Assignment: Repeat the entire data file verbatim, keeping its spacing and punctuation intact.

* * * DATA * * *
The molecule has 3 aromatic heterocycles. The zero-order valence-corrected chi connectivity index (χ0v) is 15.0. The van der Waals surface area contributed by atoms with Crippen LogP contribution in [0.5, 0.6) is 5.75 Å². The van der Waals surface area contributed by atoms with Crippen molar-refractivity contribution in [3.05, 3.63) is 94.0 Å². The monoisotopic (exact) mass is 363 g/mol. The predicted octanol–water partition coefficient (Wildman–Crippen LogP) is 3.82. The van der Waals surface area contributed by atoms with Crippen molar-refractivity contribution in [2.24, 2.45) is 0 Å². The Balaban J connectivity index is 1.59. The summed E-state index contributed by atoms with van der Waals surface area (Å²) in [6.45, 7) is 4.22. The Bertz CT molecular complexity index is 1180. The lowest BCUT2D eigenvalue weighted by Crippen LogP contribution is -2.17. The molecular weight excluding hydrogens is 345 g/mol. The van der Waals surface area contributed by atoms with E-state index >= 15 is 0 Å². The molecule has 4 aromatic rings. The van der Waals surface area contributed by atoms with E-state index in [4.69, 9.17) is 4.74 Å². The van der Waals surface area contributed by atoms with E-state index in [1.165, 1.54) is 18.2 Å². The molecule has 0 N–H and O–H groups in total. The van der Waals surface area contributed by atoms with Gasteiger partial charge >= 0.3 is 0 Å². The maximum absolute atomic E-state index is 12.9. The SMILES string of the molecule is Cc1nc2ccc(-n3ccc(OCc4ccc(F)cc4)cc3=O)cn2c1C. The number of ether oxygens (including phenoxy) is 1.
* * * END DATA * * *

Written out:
The molecule has 3 aromatic heterocycles. The zero-order valence-corrected chi connectivity index (χ0v) is 15.0. The van der Waals surface area contributed by atoms with Crippen LogP contribution in [0.5, 0.6) is 5.75 Å². The van der Waals surface area contributed by atoms with Crippen molar-refractivity contribution in [3.05, 3.63) is 94.0 Å². The monoisotopic (exact) mass is 363 g/mol. The predicted octanol–water partition coefficient (Wildman–Crippen LogP) is 3.82. The van der Waals surface area contributed by atoms with Crippen molar-refractivity contribution in [2.24, 2.45) is 0 Å². The Balaban J connectivity index is 1.59. The summed E-state index contributed by atoms with van der Waals surface area (Å²) in [6.45, 7) is 4.22. The Bertz CT molecular complexity index is 1180. The lowest BCUT2D eigenvalue weighted by Crippen LogP contribution is -2.17. The molecular weight excluding hydrogens is 345 g/mol. The van der Waals surface area contributed by atoms with E-state index >= 15 is 0 Å². The molecule has 4 aromatic rings. The van der Waals surface area contributed by atoms with E-state index in [4.69, 9.17) is 4.74 Å². The van der Waals surface area contributed by atoms with E-state index in [1.165, 1.54) is 18.2 Å². The molecule has 0 N–H and O–H groups in total. The van der Waals surface area contributed by atoms with Gasteiger partial charge >= 0.3 is 0 Å². The maximum absolute atomic E-state index is 12.9. The SMILES string of the molecule is Cc1nc2ccc(-n3ccc(OCc4ccc(F)cc4)cc3=O)cn2c1C. The number of ether oxygens (including phenoxy) is 1.